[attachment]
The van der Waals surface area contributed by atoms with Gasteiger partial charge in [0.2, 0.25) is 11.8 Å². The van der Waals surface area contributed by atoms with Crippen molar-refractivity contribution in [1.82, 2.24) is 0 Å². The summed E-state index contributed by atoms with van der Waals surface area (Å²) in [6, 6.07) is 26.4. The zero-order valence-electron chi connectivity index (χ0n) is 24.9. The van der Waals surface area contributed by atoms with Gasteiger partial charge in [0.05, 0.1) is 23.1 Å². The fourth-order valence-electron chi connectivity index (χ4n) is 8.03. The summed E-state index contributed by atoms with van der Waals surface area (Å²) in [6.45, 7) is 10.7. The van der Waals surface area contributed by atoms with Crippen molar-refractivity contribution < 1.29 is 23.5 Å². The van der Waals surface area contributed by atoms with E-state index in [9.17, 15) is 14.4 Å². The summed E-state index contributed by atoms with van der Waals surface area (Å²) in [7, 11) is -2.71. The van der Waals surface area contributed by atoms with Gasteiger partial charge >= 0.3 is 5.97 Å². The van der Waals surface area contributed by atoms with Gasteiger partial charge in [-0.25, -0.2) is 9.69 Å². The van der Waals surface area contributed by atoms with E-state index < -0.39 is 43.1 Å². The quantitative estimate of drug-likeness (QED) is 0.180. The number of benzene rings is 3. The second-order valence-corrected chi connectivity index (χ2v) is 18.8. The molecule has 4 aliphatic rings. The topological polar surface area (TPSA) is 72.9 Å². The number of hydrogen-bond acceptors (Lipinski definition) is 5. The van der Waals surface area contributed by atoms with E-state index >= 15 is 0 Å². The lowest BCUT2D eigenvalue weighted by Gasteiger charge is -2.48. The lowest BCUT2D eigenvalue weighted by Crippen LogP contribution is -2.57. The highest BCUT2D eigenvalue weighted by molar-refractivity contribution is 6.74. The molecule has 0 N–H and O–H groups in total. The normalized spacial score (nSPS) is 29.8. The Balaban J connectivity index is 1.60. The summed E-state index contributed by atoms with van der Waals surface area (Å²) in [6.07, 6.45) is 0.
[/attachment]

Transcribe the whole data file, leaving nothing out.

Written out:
The van der Waals surface area contributed by atoms with Gasteiger partial charge in [0.2, 0.25) is 11.8 Å². The van der Waals surface area contributed by atoms with Crippen molar-refractivity contribution in [1.82, 2.24) is 0 Å². The summed E-state index contributed by atoms with van der Waals surface area (Å²) in [6, 6.07) is 26.4. The zero-order valence-electron chi connectivity index (χ0n) is 24.9. The van der Waals surface area contributed by atoms with Gasteiger partial charge in [0.05, 0.1) is 23.1 Å². The fourth-order valence-electron chi connectivity index (χ4n) is 8.03. The summed E-state index contributed by atoms with van der Waals surface area (Å²) in [6.45, 7) is 10.7. The van der Waals surface area contributed by atoms with Crippen molar-refractivity contribution < 1.29 is 23.5 Å². The van der Waals surface area contributed by atoms with E-state index in [9.17, 15) is 14.4 Å². The summed E-state index contributed by atoms with van der Waals surface area (Å²) in [7, 11) is -2.71. The van der Waals surface area contributed by atoms with Gasteiger partial charge >= 0.3 is 5.97 Å². The van der Waals surface area contributed by atoms with Gasteiger partial charge in [-0.25, -0.2) is 9.69 Å². The van der Waals surface area contributed by atoms with E-state index < -0.39 is 43.1 Å². The quantitative estimate of drug-likeness (QED) is 0.180. The number of benzene rings is 3. The second-order valence-corrected chi connectivity index (χ2v) is 18.8. The molecule has 4 aliphatic rings. The topological polar surface area (TPSA) is 72.9 Å². The number of hydrogen-bond acceptors (Lipinski definition) is 5. The van der Waals surface area contributed by atoms with E-state index >= 15 is 0 Å². The lowest BCUT2D eigenvalue weighted by Gasteiger charge is -2.48. The lowest BCUT2D eigenvalue weighted by Crippen LogP contribution is -2.57. The highest BCUT2D eigenvalue weighted by molar-refractivity contribution is 6.74. The molecule has 0 N–H and O–H groups in total. The normalized spacial score (nSPS) is 29.8. The Balaban J connectivity index is 1.60. The summed E-state index contributed by atoms with van der Waals surface area (Å²) in [6.07, 6.45) is 0.